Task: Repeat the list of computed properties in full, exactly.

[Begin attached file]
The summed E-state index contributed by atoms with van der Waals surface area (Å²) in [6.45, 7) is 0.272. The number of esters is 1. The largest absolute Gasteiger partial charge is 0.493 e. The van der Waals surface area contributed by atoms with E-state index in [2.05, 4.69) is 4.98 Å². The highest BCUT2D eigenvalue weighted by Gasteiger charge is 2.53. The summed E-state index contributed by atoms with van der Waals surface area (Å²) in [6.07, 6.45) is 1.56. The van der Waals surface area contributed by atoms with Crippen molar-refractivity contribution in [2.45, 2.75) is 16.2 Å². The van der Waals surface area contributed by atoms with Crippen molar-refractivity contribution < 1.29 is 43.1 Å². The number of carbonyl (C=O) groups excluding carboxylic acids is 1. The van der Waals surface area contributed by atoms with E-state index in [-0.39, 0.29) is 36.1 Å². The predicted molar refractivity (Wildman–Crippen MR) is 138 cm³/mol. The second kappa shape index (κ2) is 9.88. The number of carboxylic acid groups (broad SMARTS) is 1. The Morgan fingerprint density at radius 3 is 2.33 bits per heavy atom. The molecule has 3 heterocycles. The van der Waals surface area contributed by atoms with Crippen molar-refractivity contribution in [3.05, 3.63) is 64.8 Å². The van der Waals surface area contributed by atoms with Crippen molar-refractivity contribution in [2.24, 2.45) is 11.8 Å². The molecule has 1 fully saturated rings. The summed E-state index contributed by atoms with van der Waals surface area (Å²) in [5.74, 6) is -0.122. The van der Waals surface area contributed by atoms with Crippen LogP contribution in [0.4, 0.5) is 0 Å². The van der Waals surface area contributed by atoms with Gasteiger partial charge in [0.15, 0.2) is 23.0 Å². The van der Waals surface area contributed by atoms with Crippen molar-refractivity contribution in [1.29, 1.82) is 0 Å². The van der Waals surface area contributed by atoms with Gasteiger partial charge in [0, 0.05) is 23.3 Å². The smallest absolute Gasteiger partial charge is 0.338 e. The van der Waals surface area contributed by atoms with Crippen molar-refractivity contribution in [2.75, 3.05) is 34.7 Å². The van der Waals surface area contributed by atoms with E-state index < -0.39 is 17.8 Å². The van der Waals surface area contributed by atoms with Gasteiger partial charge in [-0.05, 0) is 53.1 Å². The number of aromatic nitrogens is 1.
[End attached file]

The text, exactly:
The summed E-state index contributed by atoms with van der Waals surface area (Å²) in [6.45, 7) is 0.272. The number of esters is 1. The largest absolute Gasteiger partial charge is 0.493 e. The van der Waals surface area contributed by atoms with E-state index in [2.05, 4.69) is 4.98 Å². The highest BCUT2D eigenvalue weighted by Gasteiger charge is 2.53. The summed E-state index contributed by atoms with van der Waals surface area (Å²) in [6.07, 6.45) is 1.56. The van der Waals surface area contributed by atoms with Crippen molar-refractivity contribution in [2.45, 2.75) is 16.2 Å². The van der Waals surface area contributed by atoms with Crippen molar-refractivity contribution < 1.29 is 43.1 Å². The number of carbonyl (C=O) groups excluding carboxylic acids is 1. The van der Waals surface area contributed by atoms with E-state index in [-0.39, 0.29) is 36.1 Å². The predicted molar refractivity (Wildman–Crippen MR) is 138 cm³/mol. The second kappa shape index (κ2) is 9.88. The number of carboxylic acid groups (broad SMARTS) is 1. The Morgan fingerprint density at radius 3 is 2.33 bits per heavy atom. The molecule has 3 heterocycles. The van der Waals surface area contributed by atoms with Crippen molar-refractivity contribution in [3.05, 3.63) is 64.8 Å². The van der Waals surface area contributed by atoms with Crippen molar-refractivity contribution in [2.24, 2.45) is 11.8 Å². The molecule has 1 fully saturated rings. The summed E-state index contributed by atoms with van der Waals surface area (Å²) in [5.74, 6) is -0.122. The van der Waals surface area contributed by atoms with Crippen LogP contribution in [0.4, 0.5) is 0 Å². The van der Waals surface area contributed by atoms with Gasteiger partial charge in [0.15, 0.2) is 23.0 Å². The van der Waals surface area contributed by atoms with Crippen molar-refractivity contribution in [1.29, 1.82) is 0 Å². The van der Waals surface area contributed by atoms with Gasteiger partial charge in [0, 0.05) is 23.3 Å². The smallest absolute Gasteiger partial charge is 0.338 e. The van der Waals surface area contributed by atoms with Crippen molar-refractivity contribution in [2.75, 3.05) is 34.7 Å². The van der Waals surface area contributed by atoms with E-state index < -0.39 is 17.8 Å². The van der Waals surface area contributed by atoms with Gasteiger partial charge in [-0.05, 0) is 53.1 Å². The number of aromatic nitrogens is 1.